Researchers from multiple universities in Europe and South America extracted human ancient DNA from the substance that head lice use to glue their eggs to hairs from mummified remains dating back 1,500-2,000 years, providing a new critical window into our past, according to a study published in the journal Molecular Biology and Evolution (1). This is possible because skin cells become trapped in this substance produced by female lice as they attach eggs to hair.
The team extracted DNA from this substance from several mummified remains from Argentina. It’s believed these were people who reached the Andes mountains of the San Juan province around 1,500-2,000 years ago. Their analysis also included samples from human hair used in a textile from Chile and a shrunken head from the Jivaroan people of Ecuador.
It turns out this source of ancient DNA is of a better quality than DNA recovered from other places. These DNA samples contained about the same amount as a tooth, double that in a bone and about four times more than recovered from blood in more recent samples. “The high amount of DNA yield from this nit cement really came as a surprise to us, and it was striking to me that such small amounts could still give us all this information about who these people were and how the lice related to other lice species but also giving us hints to possible viral diseases,” said Dr. Mikkel Winther Pedersen from the GLOBE institute at the University of Copenhagen. “There is a hunt out for alternative sources of ancient human DNA, and nit cement might be one of those alternatives. I believe that future studies are needed before we really unravel this potential.”
Analysis of the DNA revealed a genetic link between these mummies and humans living in Amazonia 2,000 years ago, showing for the first time that the original population of the San Juan province migrated from the rainforest of the Amazon. In addition, analysis of the nits themselves also provided further information about health and even the cause of death for these people. For example, the small distance between the nits and the scalp indicates that these people were exposed to very low temperatures. Lice rely on the host’s heat to keep their eggs warm, and they lay closer to the scalp in cold environments.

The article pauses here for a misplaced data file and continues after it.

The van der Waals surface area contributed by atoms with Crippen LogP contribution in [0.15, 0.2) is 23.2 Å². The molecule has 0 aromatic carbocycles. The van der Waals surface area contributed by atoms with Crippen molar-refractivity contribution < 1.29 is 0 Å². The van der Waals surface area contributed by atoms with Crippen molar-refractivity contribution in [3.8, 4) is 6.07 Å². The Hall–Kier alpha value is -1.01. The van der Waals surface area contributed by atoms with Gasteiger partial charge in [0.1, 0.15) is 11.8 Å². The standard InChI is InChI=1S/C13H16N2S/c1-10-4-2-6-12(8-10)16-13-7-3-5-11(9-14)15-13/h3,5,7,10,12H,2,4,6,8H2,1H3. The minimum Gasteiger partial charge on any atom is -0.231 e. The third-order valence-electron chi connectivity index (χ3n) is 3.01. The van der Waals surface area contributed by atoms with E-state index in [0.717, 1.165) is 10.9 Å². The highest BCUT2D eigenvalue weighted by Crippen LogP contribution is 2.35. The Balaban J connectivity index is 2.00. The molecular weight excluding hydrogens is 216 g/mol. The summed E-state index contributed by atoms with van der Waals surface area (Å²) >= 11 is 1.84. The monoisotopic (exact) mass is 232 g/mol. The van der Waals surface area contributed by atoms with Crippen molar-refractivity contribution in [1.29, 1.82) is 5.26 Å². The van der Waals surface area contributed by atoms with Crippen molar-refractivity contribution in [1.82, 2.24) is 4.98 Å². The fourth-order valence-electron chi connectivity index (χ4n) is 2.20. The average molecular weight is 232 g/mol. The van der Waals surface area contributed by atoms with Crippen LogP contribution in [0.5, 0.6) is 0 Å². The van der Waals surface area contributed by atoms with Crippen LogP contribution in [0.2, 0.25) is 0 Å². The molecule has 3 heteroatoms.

“Like the fictional story of mosquitos encased in amber in the film Jurassic Park, carrying the DNA of the dinosaur host, we have shown that our genetic information can be preserved by the sticky substance produced by head lice on our hair. In addition to genetics, lice biology can provide valuable clues about how people lived and died thousands of years ago,” said Alejandra Perotti, Associate Professor in Invertebrate Biology at the University of Reading. “Demand for DNA samples from ancient human remains has grown in recent years as we seek to understand migration and diversity in ancient human populations. Head lice have accompanied humans throughout their entire existence, so this new method could open the door to a goldmine of information about our ancestors while preserving unique specimens.”
Until now, ancient DNA has been extracted from bone or teeth. However, sometimes these are not available, or it can be against local cultures to remove samples from indigenous remains. The team believes the same approach could be used in other situations where bone and tooth samples are not available, especially because nits are commonly found in the hair and clothes of well-preserved mummies.
(1) Pedersen M, Antunes C, Cahsan B, Moreno-Mayar J, Sikora M, Vinner L, Mann D, Klimov P, Black S, Michieli C, Braig H, Perotti M (2021) Ancient human genomes and environmental DNA from the cement attaching 2,000 year-old head lice nits, Molecular Biology and Evolution, https://doi.org/10.1093/molbev/msab351